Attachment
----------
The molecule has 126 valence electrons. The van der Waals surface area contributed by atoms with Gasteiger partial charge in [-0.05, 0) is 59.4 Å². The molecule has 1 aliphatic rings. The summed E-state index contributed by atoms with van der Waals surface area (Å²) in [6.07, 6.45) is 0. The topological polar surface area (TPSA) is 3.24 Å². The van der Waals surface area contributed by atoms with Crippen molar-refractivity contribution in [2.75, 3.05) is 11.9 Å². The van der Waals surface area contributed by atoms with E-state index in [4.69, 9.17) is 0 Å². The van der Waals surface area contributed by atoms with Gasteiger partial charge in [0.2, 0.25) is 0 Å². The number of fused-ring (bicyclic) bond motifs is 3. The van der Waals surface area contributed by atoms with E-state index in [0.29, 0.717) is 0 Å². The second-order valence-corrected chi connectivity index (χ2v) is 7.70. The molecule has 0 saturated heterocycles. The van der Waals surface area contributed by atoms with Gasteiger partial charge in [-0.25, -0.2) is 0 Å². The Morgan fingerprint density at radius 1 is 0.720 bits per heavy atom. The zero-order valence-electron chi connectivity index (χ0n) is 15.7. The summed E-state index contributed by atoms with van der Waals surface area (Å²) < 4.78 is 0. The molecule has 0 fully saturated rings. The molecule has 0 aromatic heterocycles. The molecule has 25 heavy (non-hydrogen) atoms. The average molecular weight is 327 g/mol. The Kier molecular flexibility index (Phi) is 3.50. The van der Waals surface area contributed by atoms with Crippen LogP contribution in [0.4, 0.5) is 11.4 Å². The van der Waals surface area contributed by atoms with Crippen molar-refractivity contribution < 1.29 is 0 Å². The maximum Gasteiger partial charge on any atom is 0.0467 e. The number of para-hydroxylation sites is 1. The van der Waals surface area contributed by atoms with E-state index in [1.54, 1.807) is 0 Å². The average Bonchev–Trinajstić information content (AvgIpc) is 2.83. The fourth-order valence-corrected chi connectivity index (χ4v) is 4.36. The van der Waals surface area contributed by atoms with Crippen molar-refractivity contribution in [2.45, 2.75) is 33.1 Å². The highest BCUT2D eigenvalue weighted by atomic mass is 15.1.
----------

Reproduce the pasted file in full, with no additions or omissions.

The molecule has 126 valence electrons. The van der Waals surface area contributed by atoms with Gasteiger partial charge in [-0.05, 0) is 59.4 Å². The molecule has 1 aliphatic rings. The summed E-state index contributed by atoms with van der Waals surface area (Å²) in [6.07, 6.45) is 0. The topological polar surface area (TPSA) is 3.24 Å². The van der Waals surface area contributed by atoms with Crippen molar-refractivity contribution in [2.75, 3.05) is 11.9 Å². The van der Waals surface area contributed by atoms with E-state index in [4.69, 9.17) is 0 Å². The van der Waals surface area contributed by atoms with Gasteiger partial charge in [0.2, 0.25) is 0 Å². The number of fused-ring (bicyclic) bond motifs is 3. The van der Waals surface area contributed by atoms with E-state index in [0.29, 0.717) is 0 Å². The second-order valence-corrected chi connectivity index (χ2v) is 7.70. The molecule has 0 saturated heterocycles. The van der Waals surface area contributed by atoms with Gasteiger partial charge in [-0.25, -0.2) is 0 Å². The Morgan fingerprint density at radius 1 is 0.720 bits per heavy atom. The zero-order valence-electron chi connectivity index (χ0n) is 15.7. The summed E-state index contributed by atoms with van der Waals surface area (Å²) < 4.78 is 0. The molecule has 0 fully saturated rings. The molecule has 0 aromatic heterocycles. The molecule has 25 heavy (non-hydrogen) atoms. The average molecular weight is 327 g/mol. The Kier molecular flexibility index (Phi) is 3.50. The van der Waals surface area contributed by atoms with Crippen LogP contribution in [0.4, 0.5) is 11.4 Å². The van der Waals surface area contributed by atoms with Crippen molar-refractivity contribution < 1.29 is 0 Å². The maximum Gasteiger partial charge on any atom is 0.0467 e. The number of para-hydroxylation sites is 1. The van der Waals surface area contributed by atoms with E-state index in [1.54, 1.807) is 0 Å². The average Bonchev–Trinajstić information content (AvgIpc) is 2.83. The fourth-order valence-corrected chi connectivity index (χ4v) is 4.36. The van der Waals surface area contributed by atoms with Crippen molar-refractivity contribution in [2.45, 2.75) is 33.1 Å². The highest BCUT2D eigenvalue weighted by atomic mass is 15.1.